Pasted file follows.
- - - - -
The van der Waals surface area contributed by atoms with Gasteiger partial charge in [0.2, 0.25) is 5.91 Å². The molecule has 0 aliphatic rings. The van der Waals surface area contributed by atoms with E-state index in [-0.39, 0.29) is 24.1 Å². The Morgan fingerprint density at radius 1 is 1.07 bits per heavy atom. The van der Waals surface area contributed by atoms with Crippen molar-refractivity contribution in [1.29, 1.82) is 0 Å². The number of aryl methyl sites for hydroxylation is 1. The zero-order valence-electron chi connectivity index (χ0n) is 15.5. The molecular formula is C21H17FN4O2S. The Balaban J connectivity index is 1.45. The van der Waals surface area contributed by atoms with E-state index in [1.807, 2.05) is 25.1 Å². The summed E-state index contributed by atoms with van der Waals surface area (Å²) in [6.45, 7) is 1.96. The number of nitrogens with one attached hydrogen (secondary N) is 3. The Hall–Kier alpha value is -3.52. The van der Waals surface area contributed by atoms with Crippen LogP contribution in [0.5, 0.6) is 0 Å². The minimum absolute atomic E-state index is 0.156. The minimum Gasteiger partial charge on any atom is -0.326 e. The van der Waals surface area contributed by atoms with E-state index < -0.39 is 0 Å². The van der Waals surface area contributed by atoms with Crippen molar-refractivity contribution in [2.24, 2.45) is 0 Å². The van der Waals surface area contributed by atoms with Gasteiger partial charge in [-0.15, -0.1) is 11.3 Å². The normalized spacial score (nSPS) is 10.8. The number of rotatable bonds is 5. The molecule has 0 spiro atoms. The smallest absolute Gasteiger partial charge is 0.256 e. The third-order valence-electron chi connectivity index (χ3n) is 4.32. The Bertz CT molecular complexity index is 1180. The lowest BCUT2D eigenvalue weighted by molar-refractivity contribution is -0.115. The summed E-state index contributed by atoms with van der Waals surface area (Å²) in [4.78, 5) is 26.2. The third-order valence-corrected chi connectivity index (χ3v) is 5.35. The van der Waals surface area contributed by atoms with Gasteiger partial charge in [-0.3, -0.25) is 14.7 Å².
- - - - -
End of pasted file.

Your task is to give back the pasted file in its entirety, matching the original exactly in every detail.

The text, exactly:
The van der Waals surface area contributed by atoms with Gasteiger partial charge in [0.2, 0.25) is 5.91 Å². The molecule has 0 aliphatic rings. The van der Waals surface area contributed by atoms with E-state index in [-0.39, 0.29) is 24.1 Å². The Morgan fingerprint density at radius 1 is 1.07 bits per heavy atom. The van der Waals surface area contributed by atoms with Crippen molar-refractivity contribution in [1.29, 1.82) is 0 Å². The number of aryl methyl sites for hydroxylation is 1. The zero-order valence-electron chi connectivity index (χ0n) is 15.5. The molecular formula is C21H17FN4O2S. The Balaban J connectivity index is 1.45. The van der Waals surface area contributed by atoms with E-state index in [1.807, 2.05) is 25.1 Å². The summed E-state index contributed by atoms with van der Waals surface area (Å²) in [6.45, 7) is 1.96. The number of nitrogens with one attached hydrogen (secondary N) is 3. The Hall–Kier alpha value is -3.52. The van der Waals surface area contributed by atoms with Crippen LogP contribution in [0.5, 0.6) is 0 Å². The minimum absolute atomic E-state index is 0.156. The minimum Gasteiger partial charge on any atom is -0.326 e. The van der Waals surface area contributed by atoms with E-state index < -0.39 is 0 Å². The van der Waals surface area contributed by atoms with Crippen molar-refractivity contribution in [2.24, 2.45) is 0 Å². The van der Waals surface area contributed by atoms with Gasteiger partial charge in [-0.15, -0.1) is 11.3 Å². The normalized spacial score (nSPS) is 10.8. The number of rotatable bonds is 5. The molecule has 0 spiro atoms. The smallest absolute Gasteiger partial charge is 0.256 e. The third-order valence-electron chi connectivity index (χ3n) is 4.32. The Bertz CT molecular complexity index is 1180. The lowest BCUT2D eigenvalue weighted by molar-refractivity contribution is -0.115. The summed E-state index contributed by atoms with van der Waals surface area (Å²) in [4.78, 5) is 26.2. The third-order valence-corrected chi connectivity index (χ3v) is 5.35. The van der Waals surface area contributed by atoms with Gasteiger partial charge in [-0.3, -0.25) is 14.7 Å².